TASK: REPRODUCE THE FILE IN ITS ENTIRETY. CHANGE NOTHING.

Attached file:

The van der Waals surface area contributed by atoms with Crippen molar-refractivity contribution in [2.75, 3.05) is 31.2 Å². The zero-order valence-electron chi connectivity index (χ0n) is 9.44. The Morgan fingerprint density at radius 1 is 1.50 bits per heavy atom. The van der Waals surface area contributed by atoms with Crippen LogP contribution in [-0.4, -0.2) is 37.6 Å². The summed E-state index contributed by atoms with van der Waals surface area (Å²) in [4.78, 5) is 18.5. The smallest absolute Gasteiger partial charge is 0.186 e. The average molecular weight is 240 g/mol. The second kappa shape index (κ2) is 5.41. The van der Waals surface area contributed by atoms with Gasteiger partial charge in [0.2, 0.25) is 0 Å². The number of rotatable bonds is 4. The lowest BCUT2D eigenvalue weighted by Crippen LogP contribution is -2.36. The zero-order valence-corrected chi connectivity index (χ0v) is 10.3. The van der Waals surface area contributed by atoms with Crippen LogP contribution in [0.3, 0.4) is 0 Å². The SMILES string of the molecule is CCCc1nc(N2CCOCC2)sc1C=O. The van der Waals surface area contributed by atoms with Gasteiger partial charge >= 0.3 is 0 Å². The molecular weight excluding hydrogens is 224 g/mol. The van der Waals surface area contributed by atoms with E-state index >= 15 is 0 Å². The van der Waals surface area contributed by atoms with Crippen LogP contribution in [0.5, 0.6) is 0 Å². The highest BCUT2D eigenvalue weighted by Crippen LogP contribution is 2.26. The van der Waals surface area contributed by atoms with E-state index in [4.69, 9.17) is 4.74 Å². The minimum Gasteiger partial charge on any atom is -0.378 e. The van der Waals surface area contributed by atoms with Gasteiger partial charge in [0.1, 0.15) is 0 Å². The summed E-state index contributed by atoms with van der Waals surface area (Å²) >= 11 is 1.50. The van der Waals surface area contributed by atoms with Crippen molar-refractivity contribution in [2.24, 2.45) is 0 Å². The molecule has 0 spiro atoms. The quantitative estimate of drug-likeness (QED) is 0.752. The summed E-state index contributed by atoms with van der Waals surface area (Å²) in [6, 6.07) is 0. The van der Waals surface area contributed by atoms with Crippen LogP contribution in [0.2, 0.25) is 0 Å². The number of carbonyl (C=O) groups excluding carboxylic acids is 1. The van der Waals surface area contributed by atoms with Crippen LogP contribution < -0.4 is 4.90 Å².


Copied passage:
The van der Waals surface area contributed by atoms with Crippen molar-refractivity contribution in [2.75, 3.05) is 31.2 Å². The zero-order valence-electron chi connectivity index (χ0n) is 9.44. The Morgan fingerprint density at radius 1 is 1.50 bits per heavy atom. The van der Waals surface area contributed by atoms with Crippen LogP contribution in [-0.4, -0.2) is 37.6 Å². The summed E-state index contributed by atoms with van der Waals surface area (Å²) in [4.78, 5) is 18.5. The smallest absolute Gasteiger partial charge is 0.186 e. The average molecular weight is 240 g/mol. The second kappa shape index (κ2) is 5.41. The van der Waals surface area contributed by atoms with Gasteiger partial charge in [0.2, 0.25) is 0 Å². The number of rotatable bonds is 4. The lowest BCUT2D eigenvalue weighted by Crippen LogP contribution is -2.36. The zero-order valence-corrected chi connectivity index (χ0v) is 10.3. The van der Waals surface area contributed by atoms with Crippen LogP contribution in [0.3, 0.4) is 0 Å². The SMILES string of the molecule is CCCc1nc(N2CCOCC2)sc1C=O. The van der Waals surface area contributed by atoms with Gasteiger partial charge >= 0.3 is 0 Å². The molecular weight excluding hydrogens is 224 g/mol. The van der Waals surface area contributed by atoms with E-state index >= 15 is 0 Å². The van der Waals surface area contributed by atoms with Crippen LogP contribution in [0.5, 0.6) is 0 Å². The highest BCUT2D eigenvalue weighted by Crippen LogP contribution is 2.26. The van der Waals surface area contributed by atoms with E-state index in [4.69, 9.17) is 4.74 Å². The minimum Gasteiger partial charge on any atom is -0.378 e. The van der Waals surface area contributed by atoms with Gasteiger partial charge in [0.1, 0.15) is 0 Å². The summed E-state index contributed by atoms with van der Waals surface area (Å²) >= 11 is 1.50. The van der Waals surface area contributed by atoms with Crippen molar-refractivity contribution in [2.24, 2.45) is 0 Å². The molecule has 0 spiro atoms. The quantitative estimate of drug-likeness (QED) is 0.752. The summed E-state index contributed by atoms with van der Waals surface area (Å²) in [6, 6.07) is 0. The van der Waals surface area contributed by atoms with Crippen LogP contribution in [0.2, 0.25) is 0 Å². The number of carbonyl (C=O) groups excluding carboxylic acids is 1. The van der Waals surface area contributed by atoms with Crippen LogP contribution < -0.4 is 4.90 Å².